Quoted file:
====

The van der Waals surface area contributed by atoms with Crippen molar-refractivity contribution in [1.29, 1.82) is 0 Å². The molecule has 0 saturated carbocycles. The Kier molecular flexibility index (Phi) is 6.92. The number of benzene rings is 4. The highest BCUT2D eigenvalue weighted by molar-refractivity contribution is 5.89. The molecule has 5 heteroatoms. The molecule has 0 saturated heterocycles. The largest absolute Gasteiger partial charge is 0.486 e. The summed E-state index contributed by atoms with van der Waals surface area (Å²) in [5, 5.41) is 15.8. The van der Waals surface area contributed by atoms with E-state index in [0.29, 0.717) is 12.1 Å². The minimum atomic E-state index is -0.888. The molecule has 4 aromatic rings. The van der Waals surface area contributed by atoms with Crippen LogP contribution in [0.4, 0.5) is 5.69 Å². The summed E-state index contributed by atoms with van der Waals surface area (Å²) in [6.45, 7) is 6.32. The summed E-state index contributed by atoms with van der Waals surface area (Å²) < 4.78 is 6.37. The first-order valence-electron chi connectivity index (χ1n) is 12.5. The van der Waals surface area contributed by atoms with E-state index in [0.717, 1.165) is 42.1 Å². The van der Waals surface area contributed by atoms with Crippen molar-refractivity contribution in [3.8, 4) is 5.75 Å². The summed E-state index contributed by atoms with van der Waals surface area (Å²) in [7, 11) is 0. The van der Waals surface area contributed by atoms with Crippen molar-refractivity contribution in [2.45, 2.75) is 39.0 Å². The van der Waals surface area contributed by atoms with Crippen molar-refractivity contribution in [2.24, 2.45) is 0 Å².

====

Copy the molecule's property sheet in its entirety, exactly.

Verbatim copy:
The van der Waals surface area contributed by atoms with Crippen molar-refractivity contribution in [1.29, 1.82) is 0 Å². The molecule has 0 saturated carbocycles. The Kier molecular flexibility index (Phi) is 6.92. The number of benzene rings is 4. The highest BCUT2D eigenvalue weighted by molar-refractivity contribution is 5.89. The molecule has 5 heteroatoms. The molecule has 0 saturated heterocycles. The largest absolute Gasteiger partial charge is 0.486 e. The summed E-state index contributed by atoms with van der Waals surface area (Å²) in [5, 5.41) is 15.8. The van der Waals surface area contributed by atoms with E-state index in [0.29, 0.717) is 12.1 Å². The minimum atomic E-state index is -0.888. The molecule has 4 aromatic rings. The van der Waals surface area contributed by atoms with Crippen LogP contribution in [0.4, 0.5) is 5.69 Å². The summed E-state index contributed by atoms with van der Waals surface area (Å²) in [6.45, 7) is 6.32. The summed E-state index contributed by atoms with van der Waals surface area (Å²) < 4.78 is 6.37. The first-order valence-electron chi connectivity index (χ1n) is 12.5. The van der Waals surface area contributed by atoms with E-state index in [0.717, 1.165) is 42.1 Å². The van der Waals surface area contributed by atoms with Crippen molar-refractivity contribution in [3.8, 4) is 5.75 Å². The summed E-state index contributed by atoms with van der Waals surface area (Å²) in [7, 11) is 0. The van der Waals surface area contributed by atoms with Crippen molar-refractivity contribution in [2.45, 2.75) is 39.0 Å². The van der Waals surface area contributed by atoms with Crippen molar-refractivity contribution in [2.24, 2.45) is 0 Å².